This week: A famous prankster pranks again (for a good cause), a show-stopping metaphor and a popular series invades every nook and cranny.
The top 5 creative campaigns you need to know about right now
5. British Airways: New York We’re Back
Agency: Team Horizon
To celebrate the decision to allow vaccinated British visitors into the U.S., British Airways and WPP’s Team Horizon recreated, reshot and recast Charles Clyde Ebbets’ iconic photograph, “Lunch Atop a Skyscraper,” to depict construction workers perched on a girder glancing up at the sky. Photographer Adam Hinton was tapped to match the scene as close to the original as possible. Sometimes, simple works best.
4) StarMed: Don’t Get Vaccinated
An eye-opening advertisement got a lot of buzz last week. It was a North Carolina truck billboard stating “Don’t Get Vaccinated,” followed by a line directing onlookers to the website of Wilmore Funeral Home. It wasn’t the work of a clever undertaker, however. Rather, it was an idea from Charlotte-based BooneOakley that did just the opposite of what it preached. The link actually led viewers to a site saying “Get vaccinated now” and directing them to StarMed, a local urgent care center that provides the COVID vaccine. The stunt led to a 22% increase in appointments.
3) Fridays for Future: The Denial
Agency: Fred & Farid Los Angeles
A hero busting through a wall is an all-too-familiar conceit in ads and film (see Levi’s seductively stylish ad, the Kool-Aid man and any budding young wizard trying to make the train to Hogwarts on Platform 9¾ ). That’s what makes the latest film from Greta Thunberg’s Fridays for Future, via Fred & Farid, all the more powerful. It depicts a nattily attired man running on the beach and heading straight toward a massive barrier—but the outcome’s not what you’d expect. The point? That folks can deny climate change all they want, but something huge will stop them in their tracks.
2) Truth Initiative: Depression Stick
Agency: Mojo Supermarket
Back in the day, The Truth Initiative made its mark with provocative stunt-themed ads such as a campaign via CPB and Arnold that put body bags at the doorstep of a major tobacco giant. Now, the organization is tackling vaping head-on with a prank-style campaign from Mojo Supermarket. It centers on the VP of marketing at a company trying to get the word out about a fantastic new product—a Depression Stick. He approaches ad agencies, gas stations and even influencers to help him with the push, but naturally, no one wants to help him sell sadness. It’s actually a ruse, of course, to highlight one a little-known product “benefit” of vaping—that it serves to exacerbate feelings of anxiety and depression.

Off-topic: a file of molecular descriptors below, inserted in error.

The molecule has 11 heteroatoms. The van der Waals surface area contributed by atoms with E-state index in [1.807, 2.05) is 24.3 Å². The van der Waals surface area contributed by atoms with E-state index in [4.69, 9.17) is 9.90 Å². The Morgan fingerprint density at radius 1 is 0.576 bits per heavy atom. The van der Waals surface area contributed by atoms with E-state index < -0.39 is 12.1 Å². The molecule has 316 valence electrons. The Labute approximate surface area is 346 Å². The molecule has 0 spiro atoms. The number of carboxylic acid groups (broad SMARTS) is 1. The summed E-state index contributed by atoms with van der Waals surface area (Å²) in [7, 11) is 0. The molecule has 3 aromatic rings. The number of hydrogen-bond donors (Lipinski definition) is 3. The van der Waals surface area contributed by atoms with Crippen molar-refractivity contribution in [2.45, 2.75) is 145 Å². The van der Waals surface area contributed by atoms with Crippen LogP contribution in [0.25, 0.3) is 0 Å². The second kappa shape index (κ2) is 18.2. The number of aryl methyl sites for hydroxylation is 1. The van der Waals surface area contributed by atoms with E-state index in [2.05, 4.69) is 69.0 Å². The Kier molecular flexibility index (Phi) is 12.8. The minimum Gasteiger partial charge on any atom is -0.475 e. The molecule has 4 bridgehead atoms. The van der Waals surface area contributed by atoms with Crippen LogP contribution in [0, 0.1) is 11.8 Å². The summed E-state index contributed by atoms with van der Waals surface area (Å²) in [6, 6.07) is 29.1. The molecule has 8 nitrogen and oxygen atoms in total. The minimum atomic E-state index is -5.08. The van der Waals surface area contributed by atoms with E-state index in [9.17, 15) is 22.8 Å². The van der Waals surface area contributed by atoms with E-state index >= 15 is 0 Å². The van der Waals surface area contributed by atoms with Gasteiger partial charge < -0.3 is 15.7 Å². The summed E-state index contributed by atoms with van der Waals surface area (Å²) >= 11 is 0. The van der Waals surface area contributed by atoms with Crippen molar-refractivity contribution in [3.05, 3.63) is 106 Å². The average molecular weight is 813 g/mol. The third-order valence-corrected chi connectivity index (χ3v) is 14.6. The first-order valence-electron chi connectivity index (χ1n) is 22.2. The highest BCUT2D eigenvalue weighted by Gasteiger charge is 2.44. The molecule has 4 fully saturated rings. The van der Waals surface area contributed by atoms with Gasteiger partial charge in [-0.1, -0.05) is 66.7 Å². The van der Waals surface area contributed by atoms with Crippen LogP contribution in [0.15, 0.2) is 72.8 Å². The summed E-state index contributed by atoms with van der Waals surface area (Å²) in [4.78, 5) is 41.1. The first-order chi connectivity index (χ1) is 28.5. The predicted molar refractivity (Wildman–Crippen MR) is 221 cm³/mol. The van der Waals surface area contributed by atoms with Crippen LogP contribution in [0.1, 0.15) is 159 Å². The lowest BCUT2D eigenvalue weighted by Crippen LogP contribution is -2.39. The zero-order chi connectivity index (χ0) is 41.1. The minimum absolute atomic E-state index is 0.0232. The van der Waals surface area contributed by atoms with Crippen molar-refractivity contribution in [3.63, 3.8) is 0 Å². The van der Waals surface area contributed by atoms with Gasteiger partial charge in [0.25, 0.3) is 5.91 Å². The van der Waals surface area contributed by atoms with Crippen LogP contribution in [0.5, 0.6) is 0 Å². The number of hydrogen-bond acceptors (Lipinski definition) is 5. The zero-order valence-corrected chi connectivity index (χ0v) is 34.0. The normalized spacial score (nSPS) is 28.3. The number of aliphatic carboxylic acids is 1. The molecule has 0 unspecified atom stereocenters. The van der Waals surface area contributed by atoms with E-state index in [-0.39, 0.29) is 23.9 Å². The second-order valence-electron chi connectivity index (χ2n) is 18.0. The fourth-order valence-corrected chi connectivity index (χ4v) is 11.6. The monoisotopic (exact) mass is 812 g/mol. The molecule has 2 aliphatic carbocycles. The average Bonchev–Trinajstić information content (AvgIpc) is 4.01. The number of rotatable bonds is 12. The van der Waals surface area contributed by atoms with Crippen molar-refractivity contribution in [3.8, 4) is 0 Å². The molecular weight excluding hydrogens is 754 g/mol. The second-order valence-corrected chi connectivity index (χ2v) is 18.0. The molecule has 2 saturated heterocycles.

1) Great British Bake-Off: Season Promotional Campaign
It feels as if it’s taking a while to come out of the darkness of the pandemic, but one thing helps: cake. To promote its popular series, “Great British Bake-Off,” broadcaster Channel 4 and its in-house creative team at 4Creative created this delightful multipronged campaign that brings sweets and treats to unexpected places. There is a 78-foot building wrapped to look like a giant cake, on-air promos depicting giant treats popping up in everyday places and an AR lens for Snapchat and Instagram letting users turn themselves into talking pastries.
Plus: Will it work?
Instagram: Yours to Make
Agency: Johannes Leonardo
Had it dropped at a different time, the lovely craft on the new brand campaign for Instagram, its first major work from Johannes Leonardo, would have made it a contender for the official list. The anthem film, directed by Rubberband via Smuggler, is a dreamy delight, capturing young individuals in the process of self-discovery, backed by their whimsical dialogue. The push, centered on the idea that its users’ futures and identities are of their making, arrives at a questionable time. It debuted about the week after a Wall Street Journal story uncovered how Facebook’s own research discovered that its photo-sharing platform was toxic to the self-esteem of teens, particularly young girls. The company stood by its findings, acknowledging that there are both plusses and negatives to what it (along with other social media) affords its users. Whether the new campaign’s positive message holds up under the impact of the report, however, remains to be seen.
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